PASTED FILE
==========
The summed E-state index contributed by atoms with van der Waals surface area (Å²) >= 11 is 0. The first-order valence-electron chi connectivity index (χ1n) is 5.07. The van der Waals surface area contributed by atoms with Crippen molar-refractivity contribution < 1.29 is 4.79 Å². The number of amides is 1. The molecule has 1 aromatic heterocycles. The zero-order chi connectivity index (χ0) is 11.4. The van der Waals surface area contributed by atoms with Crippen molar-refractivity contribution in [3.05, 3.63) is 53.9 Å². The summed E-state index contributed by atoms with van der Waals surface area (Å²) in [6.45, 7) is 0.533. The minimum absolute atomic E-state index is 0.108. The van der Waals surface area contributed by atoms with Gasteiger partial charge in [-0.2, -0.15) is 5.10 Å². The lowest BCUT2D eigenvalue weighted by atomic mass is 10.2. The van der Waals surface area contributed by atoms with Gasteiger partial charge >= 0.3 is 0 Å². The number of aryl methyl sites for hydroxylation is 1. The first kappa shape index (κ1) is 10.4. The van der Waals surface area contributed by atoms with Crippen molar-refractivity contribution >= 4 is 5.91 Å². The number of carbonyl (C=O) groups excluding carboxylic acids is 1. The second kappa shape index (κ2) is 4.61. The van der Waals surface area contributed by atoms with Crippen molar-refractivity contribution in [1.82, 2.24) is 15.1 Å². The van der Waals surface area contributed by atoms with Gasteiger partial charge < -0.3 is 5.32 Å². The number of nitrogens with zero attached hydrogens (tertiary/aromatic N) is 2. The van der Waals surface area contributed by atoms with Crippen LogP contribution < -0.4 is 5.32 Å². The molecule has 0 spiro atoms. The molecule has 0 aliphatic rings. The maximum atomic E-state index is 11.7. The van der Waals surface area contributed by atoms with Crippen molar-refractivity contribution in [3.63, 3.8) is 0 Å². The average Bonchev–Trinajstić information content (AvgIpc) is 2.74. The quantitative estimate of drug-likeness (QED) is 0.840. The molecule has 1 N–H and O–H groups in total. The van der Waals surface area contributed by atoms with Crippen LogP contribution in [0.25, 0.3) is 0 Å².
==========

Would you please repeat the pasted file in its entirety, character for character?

The summed E-state index contributed by atoms with van der Waals surface area (Å²) >= 11 is 0. The first-order valence-electron chi connectivity index (χ1n) is 5.07. The van der Waals surface area contributed by atoms with Crippen molar-refractivity contribution < 1.29 is 4.79 Å². The number of amides is 1. The molecule has 1 aromatic heterocycles. The zero-order chi connectivity index (χ0) is 11.4. The van der Waals surface area contributed by atoms with Crippen molar-refractivity contribution in [3.05, 3.63) is 53.9 Å². The summed E-state index contributed by atoms with van der Waals surface area (Å²) in [6.45, 7) is 0.533. The minimum absolute atomic E-state index is 0.108. The van der Waals surface area contributed by atoms with Gasteiger partial charge in [-0.2, -0.15) is 5.10 Å². The lowest BCUT2D eigenvalue weighted by atomic mass is 10.2. The van der Waals surface area contributed by atoms with Gasteiger partial charge >= 0.3 is 0 Å². The number of aryl methyl sites for hydroxylation is 1. The first kappa shape index (κ1) is 10.4. The van der Waals surface area contributed by atoms with Crippen molar-refractivity contribution >= 4 is 5.91 Å². The number of carbonyl (C=O) groups excluding carboxylic acids is 1. The second kappa shape index (κ2) is 4.61. The van der Waals surface area contributed by atoms with Crippen molar-refractivity contribution in [1.82, 2.24) is 15.1 Å². The van der Waals surface area contributed by atoms with Gasteiger partial charge < -0.3 is 5.32 Å². The number of nitrogens with zero attached hydrogens (tertiary/aromatic N) is 2. The van der Waals surface area contributed by atoms with Crippen LogP contribution < -0.4 is 5.32 Å². The molecule has 0 spiro atoms. The molecule has 0 aliphatic rings. The maximum atomic E-state index is 11.7. The van der Waals surface area contributed by atoms with Crippen molar-refractivity contribution in [3.63, 3.8) is 0 Å². The average Bonchev–Trinajstić information content (AvgIpc) is 2.74. The quantitative estimate of drug-likeness (QED) is 0.840. The molecule has 1 N–H and O–H groups in total. The van der Waals surface area contributed by atoms with Crippen LogP contribution in [0.25, 0.3) is 0 Å².